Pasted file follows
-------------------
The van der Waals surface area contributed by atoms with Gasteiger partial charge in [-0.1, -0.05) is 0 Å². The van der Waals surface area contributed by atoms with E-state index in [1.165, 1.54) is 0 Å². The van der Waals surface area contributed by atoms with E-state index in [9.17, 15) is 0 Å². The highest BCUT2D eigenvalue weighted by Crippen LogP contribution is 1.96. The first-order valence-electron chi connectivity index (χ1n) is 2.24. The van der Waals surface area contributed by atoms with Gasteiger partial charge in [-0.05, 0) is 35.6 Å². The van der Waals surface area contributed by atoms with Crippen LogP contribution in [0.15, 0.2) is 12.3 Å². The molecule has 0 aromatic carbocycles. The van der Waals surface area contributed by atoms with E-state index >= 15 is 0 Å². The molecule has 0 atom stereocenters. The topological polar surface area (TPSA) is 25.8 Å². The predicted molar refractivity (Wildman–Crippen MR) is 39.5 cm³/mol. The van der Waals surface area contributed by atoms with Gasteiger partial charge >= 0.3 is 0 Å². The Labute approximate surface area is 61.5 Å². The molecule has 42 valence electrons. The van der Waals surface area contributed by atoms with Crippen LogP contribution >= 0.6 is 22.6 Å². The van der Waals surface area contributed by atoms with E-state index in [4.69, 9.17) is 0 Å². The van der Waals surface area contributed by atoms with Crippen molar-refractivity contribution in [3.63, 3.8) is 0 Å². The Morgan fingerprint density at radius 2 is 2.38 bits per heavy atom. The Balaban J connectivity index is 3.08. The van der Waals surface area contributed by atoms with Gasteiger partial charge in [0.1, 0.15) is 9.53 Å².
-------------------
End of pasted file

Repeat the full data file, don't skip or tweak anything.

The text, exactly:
The van der Waals surface area contributed by atoms with Gasteiger partial charge in [-0.1, -0.05) is 0 Å². The van der Waals surface area contributed by atoms with E-state index in [1.165, 1.54) is 0 Å². The van der Waals surface area contributed by atoms with E-state index in [9.17, 15) is 0 Å². The highest BCUT2D eigenvalue weighted by Crippen LogP contribution is 1.96. The first-order valence-electron chi connectivity index (χ1n) is 2.24. The van der Waals surface area contributed by atoms with Gasteiger partial charge in [-0.05, 0) is 35.6 Å². The van der Waals surface area contributed by atoms with Crippen LogP contribution in [0.15, 0.2) is 12.3 Å². The molecule has 0 aromatic carbocycles. The van der Waals surface area contributed by atoms with E-state index >= 15 is 0 Å². The molecule has 0 atom stereocenters. The topological polar surface area (TPSA) is 25.8 Å². The predicted molar refractivity (Wildman–Crippen MR) is 39.5 cm³/mol. The van der Waals surface area contributed by atoms with Gasteiger partial charge >= 0.3 is 0 Å². The Labute approximate surface area is 61.5 Å². The molecule has 42 valence electrons. The van der Waals surface area contributed by atoms with Crippen LogP contribution >= 0.6 is 22.6 Å². The van der Waals surface area contributed by atoms with E-state index in [4.69, 9.17) is 0 Å². The van der Waals surface area contributed by atoms with Crippen molar-refractivity contribution in [3.63, 3.8) is 0 Å². The Morgan fingerprint density at radius 2 is 2.38 bits per heavy atom. The Balaban J connectivity index is 3.08. The van der Waals surface area contributed by atoms with Gasteiger partial charge in [0.1, 0.15) is 9.53 Å².